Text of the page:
Aprotinin application has no negative effect on osseous implant integration: a biomechanical and histomorphometric investigation in a rat model
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Intraoperative blood loss requiring allogenic blood transfusion (ABT) is a common problem in major orthopedic surgery. Since transfusion related side effects up to fatal consequences due to blood type incompatibility cannot be excluded completely, it is desirable to reduce the amount of blood loss and transfusions to a minimum. Encouraging results in the application of aprotinin, a natural protease-inhibitor with antifibrinolytic, bleeding-reducing properties, in thoracic-, heart- and abdominal surgery led to the use of aprotinin also in orthopedic surgery. One important safety issue in the use of aprotinin in orthopedic surgery is a possible negative effect on the osseous integration of an implant due to the multiple interactions of aprotinin with several enzymatic systems. In this study, we therefore investigated the influence of aprotinin on the osseous ingrowth of a titanium-implant in a rat model. Forty female Sprague–Dawley rats underwent unilateral retrograde nailing of the femur. Animals were divided in two groups, one receiving i.v. aprotinin intraoperatively, the other group receiving the same amount as saline solution. After 56 days animals were killed and from each group half of the femora were prepared for biomechanical testing, the other half for histological examination. The push-out experiment revealed no significant difference between the aprotinin-group and the control-group, both showing comparable shear stresses. In addition, the histomorphometrical analysis showed comparable implant integration between both groups. The results demonstrate that perioperative aprotinin application has no negative effect on osseous implant integration in a rat model.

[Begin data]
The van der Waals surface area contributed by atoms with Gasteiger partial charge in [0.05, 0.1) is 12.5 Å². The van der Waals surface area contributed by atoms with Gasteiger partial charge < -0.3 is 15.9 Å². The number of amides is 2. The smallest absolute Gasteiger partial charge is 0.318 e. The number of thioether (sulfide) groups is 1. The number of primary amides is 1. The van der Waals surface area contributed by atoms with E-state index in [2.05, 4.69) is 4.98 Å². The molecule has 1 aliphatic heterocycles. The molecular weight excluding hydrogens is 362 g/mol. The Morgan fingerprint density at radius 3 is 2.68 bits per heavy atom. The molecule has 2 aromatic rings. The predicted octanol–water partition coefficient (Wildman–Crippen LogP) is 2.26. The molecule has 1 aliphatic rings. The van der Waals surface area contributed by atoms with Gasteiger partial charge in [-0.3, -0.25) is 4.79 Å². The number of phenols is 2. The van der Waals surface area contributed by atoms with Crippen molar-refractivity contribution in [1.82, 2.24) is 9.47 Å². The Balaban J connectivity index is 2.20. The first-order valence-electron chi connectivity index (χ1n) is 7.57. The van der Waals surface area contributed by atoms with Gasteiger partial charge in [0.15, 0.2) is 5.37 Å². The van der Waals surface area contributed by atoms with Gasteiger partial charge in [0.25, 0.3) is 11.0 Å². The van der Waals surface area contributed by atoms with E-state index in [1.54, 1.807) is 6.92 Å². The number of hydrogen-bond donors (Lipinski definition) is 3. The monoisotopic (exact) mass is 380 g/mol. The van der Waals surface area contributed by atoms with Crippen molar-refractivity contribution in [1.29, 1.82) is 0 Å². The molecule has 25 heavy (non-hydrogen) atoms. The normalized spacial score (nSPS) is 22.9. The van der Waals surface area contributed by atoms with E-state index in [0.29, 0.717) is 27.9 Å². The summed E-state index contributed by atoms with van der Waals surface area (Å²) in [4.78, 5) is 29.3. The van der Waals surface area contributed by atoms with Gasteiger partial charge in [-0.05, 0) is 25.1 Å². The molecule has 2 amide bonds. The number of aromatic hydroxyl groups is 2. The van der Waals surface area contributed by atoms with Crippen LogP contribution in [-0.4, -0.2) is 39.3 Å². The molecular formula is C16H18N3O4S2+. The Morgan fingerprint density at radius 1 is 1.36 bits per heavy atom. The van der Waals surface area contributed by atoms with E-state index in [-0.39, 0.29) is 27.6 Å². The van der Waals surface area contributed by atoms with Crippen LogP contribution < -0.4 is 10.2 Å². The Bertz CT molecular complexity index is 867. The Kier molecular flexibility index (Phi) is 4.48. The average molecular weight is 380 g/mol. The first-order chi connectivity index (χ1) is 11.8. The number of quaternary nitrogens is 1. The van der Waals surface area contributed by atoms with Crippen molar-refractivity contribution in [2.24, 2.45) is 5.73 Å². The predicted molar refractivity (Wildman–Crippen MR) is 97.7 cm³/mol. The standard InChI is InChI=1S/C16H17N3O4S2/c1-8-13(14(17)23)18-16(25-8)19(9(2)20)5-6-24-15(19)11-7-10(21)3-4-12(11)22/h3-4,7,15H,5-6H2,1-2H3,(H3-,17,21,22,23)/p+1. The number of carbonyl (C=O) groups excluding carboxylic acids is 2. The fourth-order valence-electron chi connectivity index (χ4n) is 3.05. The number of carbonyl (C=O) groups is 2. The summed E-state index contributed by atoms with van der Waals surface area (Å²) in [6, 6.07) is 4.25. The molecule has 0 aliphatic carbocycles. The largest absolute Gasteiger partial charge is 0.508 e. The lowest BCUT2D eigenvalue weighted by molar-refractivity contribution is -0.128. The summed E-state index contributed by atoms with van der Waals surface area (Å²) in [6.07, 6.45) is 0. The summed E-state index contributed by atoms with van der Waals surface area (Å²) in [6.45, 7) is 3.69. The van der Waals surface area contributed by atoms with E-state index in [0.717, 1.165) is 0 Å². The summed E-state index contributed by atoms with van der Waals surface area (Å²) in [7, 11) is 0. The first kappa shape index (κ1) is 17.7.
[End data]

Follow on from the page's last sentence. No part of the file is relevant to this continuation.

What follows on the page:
KeywordsAprotinin Allogenic blood transfusion (ABT) Osseous implant ingrowth
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